- Page 1 Samsung Galaxy Note 10.1
- Page 2 Connectivity, Features, Remote and Cameras
- Page 3 Screen, Speakers and OS
- Page 4 S Pen, Performance, and Video Playback
- Page 5 Battery, Value and Verdict
- Page 6 Jelly Bean and What’s New
- Page 7 Full-size S Pen With Eraser
Read our hands-on of the Samsung Galaxy Note 10.1 2
Samsung Galaxy Note 10.1 Connectivity & Features
Design is not the only area where Samsung has taken an Apple-like approach in the past, as the connectivity on most of its Galaxy Tab range isn’t exactly stellar – and this approach has been maintained with the Galaxy Note 10.1.
As such, you won’t find a digital video output or USB port here. These can, of course, be added through adapters using the tablet’s proprietary docking connector, but since Samsung doesn’t include them in the box, these need to be purchased separately. Apple-tastic.
Where the Samsung Galaxy Note 10.1 does hold a major advantage over the iPad and some Android tablets like the Motorola Xoom 2, is that it has a microSD card slot to expand its storage. So you can add a 64GB card to the tablet’s native 16/32/64GB if you want enough space for you massive music collection.
The microSD card slot is protected by a hinged flap, and is found next to the power button and volume rocker. Both of these are well positioned and responsive. On the slot’s right side, we have an IR transceiver and headphone jack. The Galaxy Note 10.1’s sides are left clear, while at the bottom you’ll find the Samsung docking connector in the middle and the S Pen slot to the right.
Another advantage the Samsung Galaxy Note 10.1 has over most of the premium competition is that there’s actually a 3G version available to buy. This compares favourably to the likes of the Asus Transformer range, which still doesn’t offer a model with mobile broadband.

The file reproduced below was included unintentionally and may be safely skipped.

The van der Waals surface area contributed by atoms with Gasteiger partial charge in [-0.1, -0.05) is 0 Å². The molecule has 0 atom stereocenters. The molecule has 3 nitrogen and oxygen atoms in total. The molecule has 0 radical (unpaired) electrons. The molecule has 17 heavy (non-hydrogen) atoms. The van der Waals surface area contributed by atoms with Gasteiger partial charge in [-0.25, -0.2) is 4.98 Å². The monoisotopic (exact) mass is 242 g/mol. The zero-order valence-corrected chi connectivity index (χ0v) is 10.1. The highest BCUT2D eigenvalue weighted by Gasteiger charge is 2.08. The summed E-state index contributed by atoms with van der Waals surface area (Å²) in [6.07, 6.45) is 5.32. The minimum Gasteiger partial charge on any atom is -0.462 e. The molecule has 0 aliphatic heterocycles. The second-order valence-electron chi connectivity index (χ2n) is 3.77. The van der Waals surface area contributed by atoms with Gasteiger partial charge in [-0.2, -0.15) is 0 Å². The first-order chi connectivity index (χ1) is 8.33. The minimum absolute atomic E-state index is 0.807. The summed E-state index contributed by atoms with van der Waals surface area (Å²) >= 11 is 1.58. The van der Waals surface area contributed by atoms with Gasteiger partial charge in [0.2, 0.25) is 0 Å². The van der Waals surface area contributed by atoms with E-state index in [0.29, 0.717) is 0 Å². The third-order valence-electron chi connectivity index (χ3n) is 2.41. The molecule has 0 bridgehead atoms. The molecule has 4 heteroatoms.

Samsung Galaxy Note 10.1 Smart Remote with IR
As mentioned, the Note 10.1 has an IR (infrared) emitter, which is a rare but very handy feature that allows you to use your tablet as a remote control for your television – and not just Samsung-branded ones, either. There are very few mainstream tabs on the market that offer this, so far comprising Samsung’s own Galaxy Tab 2 10.1 and the Sony Tablet S.
Paired with the pre-installed Smart Remote app, it makes for a great all-in-one solution that worked almost perfectly with the Panasonic TV we tried it with (we say almost because it wouldn’t turn it on, but every other function was flawless). A nice rival to the Logitech Harmony 1100, in other words.
Samsung Galaxy Note 10.1 Cameras
As with most tablets, the Samsung Galaxy Note 10.1 has front and rear cameras. The front one is an HD, 1.9MP affair which gives decent quality that’s more than adequate for video chatting/conferencing, while the rear shooter sports 5MP and an LED flash. While this doesn’t produce the best pics we’ve seen from a tablet – that honour remains with the Asus Transformer Prime – it’s again good enough for general use. HD video, meanwhile, gets shot at up to 720p.